Playing at Looking, Playing at Being Seen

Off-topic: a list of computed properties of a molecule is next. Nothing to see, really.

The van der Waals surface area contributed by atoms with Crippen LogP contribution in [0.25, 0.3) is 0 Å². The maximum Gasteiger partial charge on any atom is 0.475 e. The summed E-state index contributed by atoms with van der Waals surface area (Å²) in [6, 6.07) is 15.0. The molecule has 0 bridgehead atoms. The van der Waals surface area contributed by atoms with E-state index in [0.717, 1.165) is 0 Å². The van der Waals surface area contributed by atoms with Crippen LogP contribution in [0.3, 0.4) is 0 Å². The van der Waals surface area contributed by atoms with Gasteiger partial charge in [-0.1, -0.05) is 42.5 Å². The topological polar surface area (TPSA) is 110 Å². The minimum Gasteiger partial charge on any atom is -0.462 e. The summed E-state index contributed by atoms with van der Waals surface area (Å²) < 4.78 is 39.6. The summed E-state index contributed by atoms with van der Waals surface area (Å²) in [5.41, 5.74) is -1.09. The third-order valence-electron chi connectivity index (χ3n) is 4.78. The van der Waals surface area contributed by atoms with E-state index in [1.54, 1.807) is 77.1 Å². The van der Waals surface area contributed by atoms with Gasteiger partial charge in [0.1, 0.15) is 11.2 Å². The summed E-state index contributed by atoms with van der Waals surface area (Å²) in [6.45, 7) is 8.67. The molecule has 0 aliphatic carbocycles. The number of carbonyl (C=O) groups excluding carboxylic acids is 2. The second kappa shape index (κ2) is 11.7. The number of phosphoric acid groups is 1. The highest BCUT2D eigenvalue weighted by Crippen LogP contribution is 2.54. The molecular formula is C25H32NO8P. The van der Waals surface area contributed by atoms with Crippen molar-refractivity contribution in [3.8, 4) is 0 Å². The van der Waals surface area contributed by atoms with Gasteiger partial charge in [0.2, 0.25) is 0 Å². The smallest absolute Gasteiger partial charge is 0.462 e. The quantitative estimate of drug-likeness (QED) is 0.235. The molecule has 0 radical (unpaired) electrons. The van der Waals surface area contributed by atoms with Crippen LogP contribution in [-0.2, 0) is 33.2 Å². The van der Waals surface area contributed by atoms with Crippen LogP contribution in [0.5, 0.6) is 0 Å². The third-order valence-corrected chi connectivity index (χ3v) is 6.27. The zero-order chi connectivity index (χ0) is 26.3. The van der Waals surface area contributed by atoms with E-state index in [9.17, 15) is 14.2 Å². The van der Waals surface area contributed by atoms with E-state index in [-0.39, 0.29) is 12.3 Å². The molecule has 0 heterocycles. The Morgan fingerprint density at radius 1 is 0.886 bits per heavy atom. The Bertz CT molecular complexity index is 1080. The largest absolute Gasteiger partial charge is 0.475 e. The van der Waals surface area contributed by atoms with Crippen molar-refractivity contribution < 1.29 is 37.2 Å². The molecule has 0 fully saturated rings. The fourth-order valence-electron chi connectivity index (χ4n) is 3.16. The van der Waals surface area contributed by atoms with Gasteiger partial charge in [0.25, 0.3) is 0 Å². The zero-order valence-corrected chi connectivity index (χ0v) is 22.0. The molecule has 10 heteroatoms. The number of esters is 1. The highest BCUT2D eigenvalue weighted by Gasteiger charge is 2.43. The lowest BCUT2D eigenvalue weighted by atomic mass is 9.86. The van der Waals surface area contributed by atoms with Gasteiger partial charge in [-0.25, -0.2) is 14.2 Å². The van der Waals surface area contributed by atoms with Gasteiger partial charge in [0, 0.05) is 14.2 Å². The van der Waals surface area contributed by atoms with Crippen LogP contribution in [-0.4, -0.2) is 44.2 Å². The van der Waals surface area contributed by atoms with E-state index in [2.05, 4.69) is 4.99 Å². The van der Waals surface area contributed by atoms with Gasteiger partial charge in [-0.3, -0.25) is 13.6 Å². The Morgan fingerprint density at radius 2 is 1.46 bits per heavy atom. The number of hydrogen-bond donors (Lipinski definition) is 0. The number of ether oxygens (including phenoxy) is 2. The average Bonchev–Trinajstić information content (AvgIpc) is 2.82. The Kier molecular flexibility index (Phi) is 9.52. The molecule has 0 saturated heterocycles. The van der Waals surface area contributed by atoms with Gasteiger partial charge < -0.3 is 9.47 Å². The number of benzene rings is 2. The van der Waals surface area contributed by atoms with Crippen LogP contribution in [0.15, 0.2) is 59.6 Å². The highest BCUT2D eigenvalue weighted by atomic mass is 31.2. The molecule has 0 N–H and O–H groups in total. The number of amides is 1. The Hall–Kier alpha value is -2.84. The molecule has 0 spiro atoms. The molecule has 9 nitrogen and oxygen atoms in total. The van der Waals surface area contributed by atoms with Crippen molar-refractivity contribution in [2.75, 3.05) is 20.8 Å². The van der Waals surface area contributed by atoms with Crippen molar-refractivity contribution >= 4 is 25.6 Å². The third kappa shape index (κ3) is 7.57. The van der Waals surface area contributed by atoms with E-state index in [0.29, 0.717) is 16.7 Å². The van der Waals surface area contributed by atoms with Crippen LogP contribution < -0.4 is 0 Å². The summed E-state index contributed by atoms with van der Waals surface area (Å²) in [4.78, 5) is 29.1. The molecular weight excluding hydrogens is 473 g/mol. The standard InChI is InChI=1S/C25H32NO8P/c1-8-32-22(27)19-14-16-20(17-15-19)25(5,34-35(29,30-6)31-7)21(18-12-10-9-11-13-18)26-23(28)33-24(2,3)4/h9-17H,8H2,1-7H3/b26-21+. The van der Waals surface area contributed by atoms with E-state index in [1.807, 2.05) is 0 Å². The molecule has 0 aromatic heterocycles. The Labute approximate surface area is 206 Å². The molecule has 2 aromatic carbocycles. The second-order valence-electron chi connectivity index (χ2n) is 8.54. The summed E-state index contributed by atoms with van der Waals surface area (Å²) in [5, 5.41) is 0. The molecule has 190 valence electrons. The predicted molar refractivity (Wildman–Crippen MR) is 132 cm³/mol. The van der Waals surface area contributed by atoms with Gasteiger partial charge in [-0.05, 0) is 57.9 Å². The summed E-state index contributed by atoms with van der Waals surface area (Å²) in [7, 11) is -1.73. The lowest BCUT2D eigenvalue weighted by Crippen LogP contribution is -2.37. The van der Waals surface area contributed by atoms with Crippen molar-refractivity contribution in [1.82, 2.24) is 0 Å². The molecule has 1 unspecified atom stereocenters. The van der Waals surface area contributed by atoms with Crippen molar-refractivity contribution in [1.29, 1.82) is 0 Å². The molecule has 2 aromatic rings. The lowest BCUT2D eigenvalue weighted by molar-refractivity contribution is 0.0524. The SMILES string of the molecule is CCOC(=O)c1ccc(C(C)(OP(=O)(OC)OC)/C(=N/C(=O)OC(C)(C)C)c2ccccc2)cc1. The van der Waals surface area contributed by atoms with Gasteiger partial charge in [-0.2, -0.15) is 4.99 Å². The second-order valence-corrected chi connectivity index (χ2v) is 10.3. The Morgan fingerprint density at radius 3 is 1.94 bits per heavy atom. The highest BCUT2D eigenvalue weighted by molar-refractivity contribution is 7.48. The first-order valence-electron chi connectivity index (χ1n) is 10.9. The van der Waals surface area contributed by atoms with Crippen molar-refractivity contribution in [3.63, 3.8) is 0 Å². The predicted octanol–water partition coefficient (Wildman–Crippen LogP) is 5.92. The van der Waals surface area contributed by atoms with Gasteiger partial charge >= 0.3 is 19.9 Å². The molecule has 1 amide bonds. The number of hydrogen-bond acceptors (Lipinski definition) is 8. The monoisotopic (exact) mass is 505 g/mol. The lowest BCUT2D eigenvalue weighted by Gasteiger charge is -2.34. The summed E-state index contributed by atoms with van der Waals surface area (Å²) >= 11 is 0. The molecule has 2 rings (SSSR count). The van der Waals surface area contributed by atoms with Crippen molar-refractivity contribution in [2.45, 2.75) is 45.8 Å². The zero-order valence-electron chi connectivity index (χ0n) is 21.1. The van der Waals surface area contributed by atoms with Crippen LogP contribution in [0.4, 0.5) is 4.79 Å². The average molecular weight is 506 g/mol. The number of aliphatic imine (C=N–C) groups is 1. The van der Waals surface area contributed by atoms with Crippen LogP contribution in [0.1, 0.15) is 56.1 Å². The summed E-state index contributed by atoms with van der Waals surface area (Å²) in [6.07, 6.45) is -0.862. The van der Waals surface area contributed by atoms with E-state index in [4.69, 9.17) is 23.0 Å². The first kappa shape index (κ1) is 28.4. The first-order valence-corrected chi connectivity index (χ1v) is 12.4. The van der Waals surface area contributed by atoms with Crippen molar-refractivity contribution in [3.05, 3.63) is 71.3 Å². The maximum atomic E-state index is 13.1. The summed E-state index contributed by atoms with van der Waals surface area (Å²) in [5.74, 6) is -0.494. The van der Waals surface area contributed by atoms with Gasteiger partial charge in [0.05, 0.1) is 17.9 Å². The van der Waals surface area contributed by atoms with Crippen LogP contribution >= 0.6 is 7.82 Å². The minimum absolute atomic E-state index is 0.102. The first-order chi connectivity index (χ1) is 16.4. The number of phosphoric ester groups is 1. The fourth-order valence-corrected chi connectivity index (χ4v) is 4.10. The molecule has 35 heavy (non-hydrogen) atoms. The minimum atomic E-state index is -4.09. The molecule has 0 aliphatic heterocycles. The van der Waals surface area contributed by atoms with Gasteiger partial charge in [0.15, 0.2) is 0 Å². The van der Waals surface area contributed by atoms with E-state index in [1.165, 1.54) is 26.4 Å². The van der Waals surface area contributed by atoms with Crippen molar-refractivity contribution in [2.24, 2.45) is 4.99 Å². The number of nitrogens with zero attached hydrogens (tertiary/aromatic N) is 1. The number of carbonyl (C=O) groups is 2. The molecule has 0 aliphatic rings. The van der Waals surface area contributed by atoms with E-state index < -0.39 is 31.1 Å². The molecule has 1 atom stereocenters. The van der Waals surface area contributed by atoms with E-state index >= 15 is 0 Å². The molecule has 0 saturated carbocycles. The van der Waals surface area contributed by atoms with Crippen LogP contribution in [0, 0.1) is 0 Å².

The recoiling spectator turns away, but flinching from another’s pain can also be a sympathetic gesture. Involuntary flinches may come as a surprise, but they can also be carefully choreographed with an audience in mind. These paradoxes of flinching suggest a way to understand the motif of passionate and performative spectatorship circulating widely in late nineteenth- and early twentieth-century culture. The introduction outlines the book’s two arguments. Firstly, theatrical techniques and problems continued to play a role in the way scientists looked at the end of the nineteenth and beginning of the twentieth century. Secondly, flinches performed by scientific observers and their theatrical counterparts suggest a distinctive pattern of emotional and performative looking (a pattern here described using the German word Schaulust). The introduction also gives an overview of the competing and changing meanings of flinching—from involuntary reflex to moral failure—in the period under discussion.
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